EXHIBITED AT/AS PART OF:
2015 Writing Topography McCain Biennale curated by Corinna Ghaznavi at Beaverbrook Art Gallery , Fredricton, New Brunswick
Pine Lumber, Wood Stain and Varnish, Galvanized Steel Piping and Flanges, Spray Paint, Hardware, Found Object (Seat from a household kitchen chair), Ash Wood Debris from 3 logs that were processed from the Mi’kwite’tmn exhibition
The developmental years of a child often involve learning social skills within a community ‘playground’ that are considered integral to their development.
These manufactured spaces have become urban legacies where each community takes pride in the development of the infrastructure that is aimed at encouraging physical coordination, strength, flexibility, fair play and recreation through enjoyment.
The materials used in the construction of the playground have evolved over time, from a ‘junk playground’ in England, which used rubble materials leftover from The Blitz (1940-1941), to space voyage inspired steel constructed apparatuses in the USSR (1970’s-1980’s). And now modern day architecturally designed areas that are developed based upon the consumers needs.
Some playgrounds are created to be outdoors in parks in community regulated areas, some are indoors in various establishment intended for the patrons, and others are now entire theme parks that are regulated and insured where visitors must pay fees to enter in order to access equipment or other varying media technologies to stimulate imaginings and present opportunities to purchase memorabilia to trigger nostalgia from the lived experience of ‘play’.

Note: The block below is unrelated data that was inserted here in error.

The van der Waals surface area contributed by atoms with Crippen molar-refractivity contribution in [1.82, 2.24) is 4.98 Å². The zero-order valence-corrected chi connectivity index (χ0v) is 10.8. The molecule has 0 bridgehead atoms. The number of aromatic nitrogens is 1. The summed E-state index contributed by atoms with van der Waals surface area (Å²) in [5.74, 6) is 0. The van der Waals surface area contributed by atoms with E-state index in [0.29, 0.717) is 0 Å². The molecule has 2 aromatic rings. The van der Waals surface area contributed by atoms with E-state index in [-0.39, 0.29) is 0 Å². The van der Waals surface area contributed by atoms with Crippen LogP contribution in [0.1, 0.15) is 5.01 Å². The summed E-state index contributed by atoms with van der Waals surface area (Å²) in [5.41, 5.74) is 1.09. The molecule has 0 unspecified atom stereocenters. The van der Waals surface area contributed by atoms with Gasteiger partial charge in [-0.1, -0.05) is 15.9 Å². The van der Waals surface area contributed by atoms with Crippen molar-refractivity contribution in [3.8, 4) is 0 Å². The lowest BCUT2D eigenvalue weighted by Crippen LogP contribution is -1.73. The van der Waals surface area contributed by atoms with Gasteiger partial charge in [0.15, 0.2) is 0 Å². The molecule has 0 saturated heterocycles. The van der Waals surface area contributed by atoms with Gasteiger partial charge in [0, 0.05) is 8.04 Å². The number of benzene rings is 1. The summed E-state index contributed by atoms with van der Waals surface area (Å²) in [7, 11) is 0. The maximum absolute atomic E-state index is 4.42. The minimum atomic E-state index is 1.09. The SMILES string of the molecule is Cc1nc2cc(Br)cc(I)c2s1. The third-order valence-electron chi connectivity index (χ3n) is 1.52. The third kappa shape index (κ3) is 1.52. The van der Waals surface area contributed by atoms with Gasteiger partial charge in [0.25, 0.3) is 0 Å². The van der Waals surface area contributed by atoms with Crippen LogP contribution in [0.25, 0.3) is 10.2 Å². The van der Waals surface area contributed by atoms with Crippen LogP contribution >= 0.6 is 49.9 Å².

Tim Gill (an expert in child development in the UK) has written about the “over-protective bias in provision for children, particularly with playgrounds. Instead of a constructed playground, allowing children to play in a natural environment such as an open land or a park is sometimes recommended; children gain a better sense of balance playing on uneven ground, and learn to interpret the complexity and signals of nature more effectively.”
In Mi’kwite’tmn (Do You Remember) (2014), I activate a selection of tools that my family has employed for generations to process and prepare materials for the customary art of ash splint basketry. However, in the activation of these tools, I encounter a problem.
The problem is a generational loss of understanding the processes of which these tools must be engaged in to achieve the desired outcome. Therefore, I enter into ‘play’ with an anticipation of learning necessary skills so that I may entice my peers to join me.
I attempt to process the ash log through steps that I have learned from my grandfather with these tools within the gallery space, all the while engaging visitors in conversations about nostalgia, resource responsibility and consumption. The log however, is never processed to the point where it can be “used”.
The remnants of the ash logs from the last 3 public performances from Mi’kwite’tmn have become the catalyst for Excavata.
Excavata (2015) is an exploration of the human need for consumption.
Beaverbrook Art Gallery website
Contact Images: Beaverbrook Art Gallery (Roger Smith)